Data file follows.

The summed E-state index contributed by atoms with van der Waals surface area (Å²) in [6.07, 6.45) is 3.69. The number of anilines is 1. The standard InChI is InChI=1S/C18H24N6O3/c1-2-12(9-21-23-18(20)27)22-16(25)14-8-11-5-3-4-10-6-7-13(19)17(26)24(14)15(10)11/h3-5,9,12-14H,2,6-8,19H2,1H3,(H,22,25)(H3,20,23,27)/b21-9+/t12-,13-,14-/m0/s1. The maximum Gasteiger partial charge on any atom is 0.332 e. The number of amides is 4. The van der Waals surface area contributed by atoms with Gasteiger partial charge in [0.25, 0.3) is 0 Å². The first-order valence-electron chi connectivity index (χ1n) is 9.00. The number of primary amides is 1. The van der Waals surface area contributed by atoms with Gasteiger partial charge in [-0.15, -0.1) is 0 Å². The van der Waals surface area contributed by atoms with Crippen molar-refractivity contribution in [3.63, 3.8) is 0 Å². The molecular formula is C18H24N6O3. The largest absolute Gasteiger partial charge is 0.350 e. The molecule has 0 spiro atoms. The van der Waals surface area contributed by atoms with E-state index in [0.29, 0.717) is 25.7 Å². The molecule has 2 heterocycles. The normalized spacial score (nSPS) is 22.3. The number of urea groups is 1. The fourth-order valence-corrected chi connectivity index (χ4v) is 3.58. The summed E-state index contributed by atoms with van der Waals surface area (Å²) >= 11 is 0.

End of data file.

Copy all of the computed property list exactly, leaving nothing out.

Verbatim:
The summed E-state index contributed by atoms with van der Waals surface area (Å²) in [6.07, 6.45) is 3.69. The number of anilines is 1. The standard InChI is InChI=1S/C18H24N6O3/c1-2-12(9-21-23-18(20)27)22-16(25)14-8-11-5-3-4-10-6-7-13(19)17(26)24(14)15(10)11/h3-5,9,12-14H,2,6-8,19H2,1H3,(H,22,25)(H3,20,23,27)/b21-9+/t12-,13-,14-/m0/s1. The maximum Gasteiger partial charge on any atom is 0.332 e. The number of amides is 4. The van der Waals surface area contributed by atoms with Gasteiger partial charge in [0.25, 0.3) is 0 Å². The first-order valence-electron chi connectivity index (χ1n) is 9.00. The number of primary amides is 1. The van der Waals surface area contributed by atoms with Gasteiger partial charge in [-0.15, -0.1) is 0 Å². The van der Waals surface area contributed by atoms with Crippen molar-refractivity contribution in [3.63, 3.8) is 0 Å². The molecular formula is C18H24N6O3. The largest absolute Gasteiger partial charge is 0.350 e. The molecule has 0 spiro atoms. The van der Waals surface area contributed by atoms with E-state index in [0.29, 0.717) is 25.7 Å². The molecule has 2 heterocycles. The normalized spacial score (nSPS) is 22.3. The number of urea groups is 1. The fourth-order valence-corrected chi connectivity index (χ4v) is 3.58. The summed E-state index contributed by atoms with van der Waals surface area (Å²) >= 11 is 0.